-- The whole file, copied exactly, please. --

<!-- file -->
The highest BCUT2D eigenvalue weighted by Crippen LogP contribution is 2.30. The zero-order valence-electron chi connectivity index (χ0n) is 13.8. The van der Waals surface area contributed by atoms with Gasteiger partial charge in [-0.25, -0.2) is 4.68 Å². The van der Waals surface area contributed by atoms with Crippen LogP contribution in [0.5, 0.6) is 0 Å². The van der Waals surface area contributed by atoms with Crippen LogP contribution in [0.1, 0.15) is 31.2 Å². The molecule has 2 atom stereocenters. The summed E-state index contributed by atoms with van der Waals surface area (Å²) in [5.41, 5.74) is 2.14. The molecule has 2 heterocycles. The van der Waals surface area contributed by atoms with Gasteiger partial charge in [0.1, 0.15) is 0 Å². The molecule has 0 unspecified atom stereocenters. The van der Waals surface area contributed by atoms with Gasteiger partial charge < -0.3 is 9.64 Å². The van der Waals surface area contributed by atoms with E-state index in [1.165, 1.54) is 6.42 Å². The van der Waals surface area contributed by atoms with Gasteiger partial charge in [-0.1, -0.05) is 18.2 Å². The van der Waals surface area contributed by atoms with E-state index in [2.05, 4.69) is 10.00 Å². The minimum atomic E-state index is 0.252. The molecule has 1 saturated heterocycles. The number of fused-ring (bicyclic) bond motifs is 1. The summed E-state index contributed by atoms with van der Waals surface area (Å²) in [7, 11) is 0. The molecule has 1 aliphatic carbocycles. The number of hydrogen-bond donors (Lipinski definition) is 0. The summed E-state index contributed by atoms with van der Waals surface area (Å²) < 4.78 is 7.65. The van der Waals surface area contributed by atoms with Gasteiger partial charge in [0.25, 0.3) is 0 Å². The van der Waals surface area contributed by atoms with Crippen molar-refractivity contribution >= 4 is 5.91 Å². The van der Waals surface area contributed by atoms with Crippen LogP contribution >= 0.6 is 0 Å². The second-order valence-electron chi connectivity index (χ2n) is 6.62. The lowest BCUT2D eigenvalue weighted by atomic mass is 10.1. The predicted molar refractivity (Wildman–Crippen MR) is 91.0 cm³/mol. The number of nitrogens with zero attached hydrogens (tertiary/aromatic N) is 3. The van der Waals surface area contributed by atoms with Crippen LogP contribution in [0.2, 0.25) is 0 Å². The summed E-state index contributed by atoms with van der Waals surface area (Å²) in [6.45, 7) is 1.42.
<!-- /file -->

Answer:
The highest BCUT2D eigenvalue weighted by Crippen LogP contribution is 2.30. The zero-order valence-electron chi connectivity index (χ0n) is 13.8. The van der Waals surface area contributed by atoms with Gasteiger partial charge in [-0.25, -0.2) is 4.68 Å². The van der Waals surface area contributed by atoms with Crippen LogP contribution in [0.5, 0.6) is 0 Å². The van der Waals surface area contributed by atoms with Crippen LogP contribution in [0.1, 0.15) is 31.2 Å². The molecule has 2 atom stereocenters. The summed E-state index contributed by atoms with van der Waals surface area (Å²) in [5.41, 5.74) is 2.14. The molecule has 2 heterocycles. The van der Waals surface area contributed by atoms with Gasteiger partial charge in [0.1, 0.15) is 0 Å². The molecule has 0 unspecified atom stereocenters. The van der Waals surface area contributed by atoms with Gasteiger partial charge < -0.3 is 9.64 Å². The van der Waals surface area contributed by atoms with E-state index in [1.165, 1.54) is 6.42 Å². The van der Waals surface area contributed by atoms with Gasteiger partial charge in [-0.1, -0.05) is 18.2 Å². The van der Waals surface area contributed by atoms with E-state index in [2.05, 4.69) is 10.00 Å². The minimum atomic E-state index is 0.252. The molecule has 1 saturated heterocycles. The number of fused-ring (bicyclic) bond motifs is 1. The summed E-state index contributed by atoms with van der Waals surface area (Å²) in [7, 11) is 0. The molecule has 1 aliphatic carbocycles. The number of hydrogen-bond donors (Lipinski definition) is 0. The summed E-state index contributed by atoms with van der Waals surface area (Å²) < 4.78 is 7.65. The van der Waals surface area contributed by atoms with Gasteiger partial charge in [0.25, 0.3) is 0 Å². The van der Waals surface area contributed by atoms with Crippen molar-refractivity contribution >= 4 is 5.91 Å². The van der Waals surface area contributed by atoms with Crippen LogP contribution >= 0.6 is 0 Å². The second-order valence-electron chi connectivity index (χ2n) is 6.62. The lowest BCUT2D eigenvalue weighted by atomic mass is 10.1. The predicted molar refractivity (Wildman–Crippen MR) is 91.0 cm³/mol. The number of nitrogens with zero attached hydrogens (tertiary/aromatic N) is 3. The van der Waals surface area contributed by atoms with Crippen LogP contribution in [0.2, 0.25) is 0 Å². The summed E-state index contributed by atoms with van der Waals surface area (Å²) in [6.45, 7) is 1.42.